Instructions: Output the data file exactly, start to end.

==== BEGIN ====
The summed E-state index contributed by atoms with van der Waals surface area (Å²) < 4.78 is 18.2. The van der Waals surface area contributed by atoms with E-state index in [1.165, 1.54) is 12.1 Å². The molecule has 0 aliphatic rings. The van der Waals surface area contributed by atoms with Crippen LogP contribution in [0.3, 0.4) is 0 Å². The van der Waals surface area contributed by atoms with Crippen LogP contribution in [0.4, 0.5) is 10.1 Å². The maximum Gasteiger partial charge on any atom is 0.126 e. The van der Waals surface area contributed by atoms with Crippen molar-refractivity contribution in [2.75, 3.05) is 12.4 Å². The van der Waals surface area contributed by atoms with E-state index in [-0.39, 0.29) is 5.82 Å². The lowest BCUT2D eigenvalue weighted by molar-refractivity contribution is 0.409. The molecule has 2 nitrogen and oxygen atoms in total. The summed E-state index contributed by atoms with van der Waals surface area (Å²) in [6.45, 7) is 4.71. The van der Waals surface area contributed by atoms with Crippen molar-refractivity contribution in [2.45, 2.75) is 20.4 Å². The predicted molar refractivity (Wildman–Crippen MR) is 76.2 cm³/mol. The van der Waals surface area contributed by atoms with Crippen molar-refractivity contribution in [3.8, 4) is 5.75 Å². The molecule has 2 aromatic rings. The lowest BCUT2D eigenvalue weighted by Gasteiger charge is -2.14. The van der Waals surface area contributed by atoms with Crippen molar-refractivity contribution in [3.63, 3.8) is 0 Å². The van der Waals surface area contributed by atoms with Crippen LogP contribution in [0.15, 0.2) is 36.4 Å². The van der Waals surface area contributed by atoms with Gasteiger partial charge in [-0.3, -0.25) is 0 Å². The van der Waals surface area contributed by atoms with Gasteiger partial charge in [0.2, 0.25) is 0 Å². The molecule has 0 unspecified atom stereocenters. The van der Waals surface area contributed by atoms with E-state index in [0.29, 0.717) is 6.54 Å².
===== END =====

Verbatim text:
The summed E-state index contributed by atoms with van der Waals surface area (Å²) < 4.78 is 18.2. The van der Waals surface area contributed by atoms with E-state index in [1.165, 1.54) is 12.1 Å². The molecule has 0 aliphatic rings. The van der Waals surface area contributed by atoms with Crippen LogP contribution in [0.3, 0.4) is 0 Å². The van der Waals surface area contributed by atoms with Crippen LogP contribution in [0.4, 0.5) is 10.1 Å². The maximum Gasteiger partial charge on any atom is 0.126 e. The van der Waals surface area contributed by atoms with Crippen molar-refractivity contribution in [2.75, 3.05) is 12.4 Å². The van der Waals surface area contributed by atoms with E-state index in [-0.39, 0.29) is 5.82 Å². The lowest BCUT2D eigenvalue weighted by molar-refractivity contribution is 0.409. The molecule has 2 nitrogen and oxygen atoms in total. The summed E-state index contributed by atoms with van der Waals surface area (Å²) in [6.45, 7) is 4.71. The van der Waals surface area contributed by atoms with Crippen molar-refractivity contribution in [2.45, 2.75) is 20.4 Å². The predicted molar refractivity (Wildman–Crippen MR) is 76.2 cm³/mol. The van der Waals surface area contributed by atoms with Crippen molar-refractivity contribution in [3.8, 4) is 5.75 Å². The molecule has 2 aromatic rings. The lowest BCUT2D eigenvalue weighted by Gasteiger charge is -2.14. The van der Waals surface area contributed by atoms with Crippen molar-refractivity contribution in [3.63, 3.8) is 0 Å². The van der Waals surface area contributed by atoms with Crippen LogP contribution in [0.15, 0.2) is 36.4 Å². The van der Waals surface area contributed by atoms with Gasteiger partial charge in [-0.3, -0.25) is 0 Å². The van der Waals surface area contributed by atoms with Gasteiger partial charge in [0.2, 0.25) is 0 Å². The molecule has 0 unspecified atom stereocenters. The van der Waals surface area contributed by atoms with E-state index in [0.29, 0.717) is 6.54 Å².